This month is the public’s last chance to weigh in as the government prepares a new management plan.

The draft has put forward four simple choices:

1) a herd less than 500

2) a herd of about 500

3) a herd between 1,000 to 1,230

4) a herd greater than 1,000

The right answer seems like it’s a no-brainer – either #1 or #2.

And that’s likely what the Yukoners who take the time to play manage-the-bison-herd will pick.

The bigger question will be whether the government will have the nerve to make the tough call when all the dust has settled.

Get local stories you won't find anywhere else right to your inbox.
Sign up here

Just Posted

Willow Brewster, a paramedic helping in the COVID-19 drive-thru testing centre, holds a swab used for the COVID-19 test moments before conducting a test with it on Nov. 24. (Crystal Schick/Yukon News)
An inside look at the COVID-19 drive-thru testing centre

As the active COVID-19 case count grew last week, so too did… Continue reading

Conservation officers search for a black bear in the Riverdale area in Whitehorse on Sept. 17. The Department of Environment intends to purchase 20 semi-automatic AR-10 rifles, despite the inclusion of the weapons in a recently released ban introduced by the federal government, for peace officers, such as conservation officers. (Crystal Schick/Yukon News file)
Environment Minister defends purchase of AR-10 rifles for conservation officers

The federal list of banned firearms includes an exception for peace officers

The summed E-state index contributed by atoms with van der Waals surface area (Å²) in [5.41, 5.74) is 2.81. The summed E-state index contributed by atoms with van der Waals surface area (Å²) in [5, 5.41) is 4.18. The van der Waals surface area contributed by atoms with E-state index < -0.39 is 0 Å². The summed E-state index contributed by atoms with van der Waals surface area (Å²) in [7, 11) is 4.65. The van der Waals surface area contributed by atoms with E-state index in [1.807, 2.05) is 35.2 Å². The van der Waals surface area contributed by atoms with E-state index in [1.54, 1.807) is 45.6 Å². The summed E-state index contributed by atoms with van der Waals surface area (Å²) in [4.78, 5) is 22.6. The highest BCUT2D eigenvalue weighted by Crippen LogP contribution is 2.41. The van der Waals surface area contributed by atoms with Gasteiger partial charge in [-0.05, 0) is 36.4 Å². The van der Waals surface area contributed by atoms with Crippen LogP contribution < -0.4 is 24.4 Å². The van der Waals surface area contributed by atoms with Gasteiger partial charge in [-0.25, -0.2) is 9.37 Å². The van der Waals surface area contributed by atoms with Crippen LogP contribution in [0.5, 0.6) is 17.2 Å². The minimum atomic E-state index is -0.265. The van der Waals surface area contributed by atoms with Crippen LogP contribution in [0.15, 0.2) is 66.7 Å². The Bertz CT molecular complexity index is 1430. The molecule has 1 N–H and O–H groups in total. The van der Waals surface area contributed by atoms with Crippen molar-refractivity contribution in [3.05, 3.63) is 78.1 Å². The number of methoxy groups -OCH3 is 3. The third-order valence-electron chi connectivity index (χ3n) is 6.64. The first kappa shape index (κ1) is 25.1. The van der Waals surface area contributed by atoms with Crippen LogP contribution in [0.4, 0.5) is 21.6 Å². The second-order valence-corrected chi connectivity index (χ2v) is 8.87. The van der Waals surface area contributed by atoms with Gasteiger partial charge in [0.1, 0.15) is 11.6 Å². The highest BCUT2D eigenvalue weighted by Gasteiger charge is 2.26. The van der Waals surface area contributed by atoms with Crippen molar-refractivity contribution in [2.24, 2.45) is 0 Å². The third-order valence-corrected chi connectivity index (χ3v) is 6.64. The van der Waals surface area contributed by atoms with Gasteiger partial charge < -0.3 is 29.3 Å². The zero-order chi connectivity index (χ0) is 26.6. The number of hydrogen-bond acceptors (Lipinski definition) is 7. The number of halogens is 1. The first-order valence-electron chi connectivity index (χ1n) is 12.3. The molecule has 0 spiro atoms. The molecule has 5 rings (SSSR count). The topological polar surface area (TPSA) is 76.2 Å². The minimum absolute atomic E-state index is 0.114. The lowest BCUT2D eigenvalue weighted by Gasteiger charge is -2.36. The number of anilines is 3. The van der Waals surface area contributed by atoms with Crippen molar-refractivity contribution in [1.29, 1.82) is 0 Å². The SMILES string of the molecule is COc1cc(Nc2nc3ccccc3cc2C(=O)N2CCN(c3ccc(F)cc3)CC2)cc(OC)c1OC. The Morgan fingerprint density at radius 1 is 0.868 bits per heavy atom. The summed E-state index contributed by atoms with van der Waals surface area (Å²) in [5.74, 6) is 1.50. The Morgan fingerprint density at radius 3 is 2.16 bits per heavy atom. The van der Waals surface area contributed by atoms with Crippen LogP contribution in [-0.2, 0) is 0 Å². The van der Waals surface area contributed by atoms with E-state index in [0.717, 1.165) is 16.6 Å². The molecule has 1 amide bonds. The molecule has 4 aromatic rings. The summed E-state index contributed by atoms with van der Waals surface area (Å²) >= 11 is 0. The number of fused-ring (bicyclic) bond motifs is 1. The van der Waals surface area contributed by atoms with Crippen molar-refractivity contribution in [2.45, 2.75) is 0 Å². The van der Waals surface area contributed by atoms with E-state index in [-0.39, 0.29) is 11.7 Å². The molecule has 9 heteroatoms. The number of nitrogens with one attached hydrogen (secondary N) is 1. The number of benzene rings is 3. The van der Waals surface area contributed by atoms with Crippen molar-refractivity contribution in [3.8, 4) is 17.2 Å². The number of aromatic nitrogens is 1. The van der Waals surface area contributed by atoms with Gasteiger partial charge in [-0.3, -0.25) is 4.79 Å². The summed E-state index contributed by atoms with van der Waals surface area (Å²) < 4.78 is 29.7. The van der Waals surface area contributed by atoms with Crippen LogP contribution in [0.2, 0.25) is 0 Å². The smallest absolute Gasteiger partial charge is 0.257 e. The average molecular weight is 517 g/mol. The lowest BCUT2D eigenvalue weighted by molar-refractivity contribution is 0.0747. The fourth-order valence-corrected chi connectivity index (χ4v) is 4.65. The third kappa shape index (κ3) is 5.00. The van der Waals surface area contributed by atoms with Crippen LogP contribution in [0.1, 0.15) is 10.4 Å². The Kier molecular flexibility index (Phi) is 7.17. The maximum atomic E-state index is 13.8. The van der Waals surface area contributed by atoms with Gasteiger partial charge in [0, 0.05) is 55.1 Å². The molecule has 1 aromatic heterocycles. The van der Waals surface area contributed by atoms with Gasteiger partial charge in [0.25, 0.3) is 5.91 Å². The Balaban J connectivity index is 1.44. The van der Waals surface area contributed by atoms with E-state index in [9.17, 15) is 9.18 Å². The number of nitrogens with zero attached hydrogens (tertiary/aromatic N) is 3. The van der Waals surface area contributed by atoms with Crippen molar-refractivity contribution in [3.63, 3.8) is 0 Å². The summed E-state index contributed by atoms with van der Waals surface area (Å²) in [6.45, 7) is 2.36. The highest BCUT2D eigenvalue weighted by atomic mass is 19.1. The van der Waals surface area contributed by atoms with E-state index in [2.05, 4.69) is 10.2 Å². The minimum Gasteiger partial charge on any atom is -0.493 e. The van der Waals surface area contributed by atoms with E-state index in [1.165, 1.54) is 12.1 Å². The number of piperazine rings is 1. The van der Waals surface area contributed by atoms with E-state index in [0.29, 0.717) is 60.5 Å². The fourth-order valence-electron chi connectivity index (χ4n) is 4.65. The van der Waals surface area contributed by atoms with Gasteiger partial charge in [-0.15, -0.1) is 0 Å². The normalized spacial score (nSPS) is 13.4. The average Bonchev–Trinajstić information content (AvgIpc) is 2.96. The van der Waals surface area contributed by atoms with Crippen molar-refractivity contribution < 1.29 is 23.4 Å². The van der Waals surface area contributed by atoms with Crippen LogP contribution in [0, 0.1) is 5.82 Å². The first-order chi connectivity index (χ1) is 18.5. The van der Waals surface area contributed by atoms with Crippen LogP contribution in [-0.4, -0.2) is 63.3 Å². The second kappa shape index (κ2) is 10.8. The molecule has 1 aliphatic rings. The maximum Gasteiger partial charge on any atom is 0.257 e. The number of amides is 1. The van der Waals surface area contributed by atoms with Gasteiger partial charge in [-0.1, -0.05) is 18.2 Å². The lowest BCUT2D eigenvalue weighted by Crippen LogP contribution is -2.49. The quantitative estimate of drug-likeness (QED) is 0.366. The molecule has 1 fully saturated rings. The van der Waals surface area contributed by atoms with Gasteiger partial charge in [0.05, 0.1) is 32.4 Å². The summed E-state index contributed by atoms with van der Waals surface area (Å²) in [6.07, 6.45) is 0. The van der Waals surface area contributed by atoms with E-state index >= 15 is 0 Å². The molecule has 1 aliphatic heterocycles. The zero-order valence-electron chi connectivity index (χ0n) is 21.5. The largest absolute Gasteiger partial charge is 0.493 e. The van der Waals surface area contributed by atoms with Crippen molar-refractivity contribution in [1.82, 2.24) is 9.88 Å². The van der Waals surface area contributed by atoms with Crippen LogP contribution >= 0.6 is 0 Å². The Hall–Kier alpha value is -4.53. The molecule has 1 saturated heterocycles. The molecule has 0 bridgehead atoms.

Yukonomist Keith Halliday
Yukonomist: The K-shaped economic recovery and what Yukoners can do about it

It looks like COVID-19 will play the role of Grinch this holiday… Continue reading

Jodie Gibson has been named the 2020 Prospector of the Year by the Yukon Prospectors Association. (Submitted)
Jodie Gibson named 2020 Prospector of the Year

Annual award handed out by the Yukon Prospector’s Association

A number 55 is lit in honour of Travis Adams, who died earlier this year, at the Winter Wonderland Walk at Meadow Lakes Golf Club in Whitehorse on Nov. 24. (Crystal Schick/Yukon News)
A new take on holiday traditions

Winter Wonderland Walk, virtual Stories with Santa all part of 2020 festive events in Whitehorse

Black Press Media and BraveFace have come together to support children facing life-threatening conditions. Net proceeds from these washable, reusable, three-layer masks go to Make-A-Wish Foundation BC & Yukon.
Put on a BraveFace: Help make children’s wishes come true

Black Press Media, BraveFace host mask fundraiser for Make-A-Wish Foundation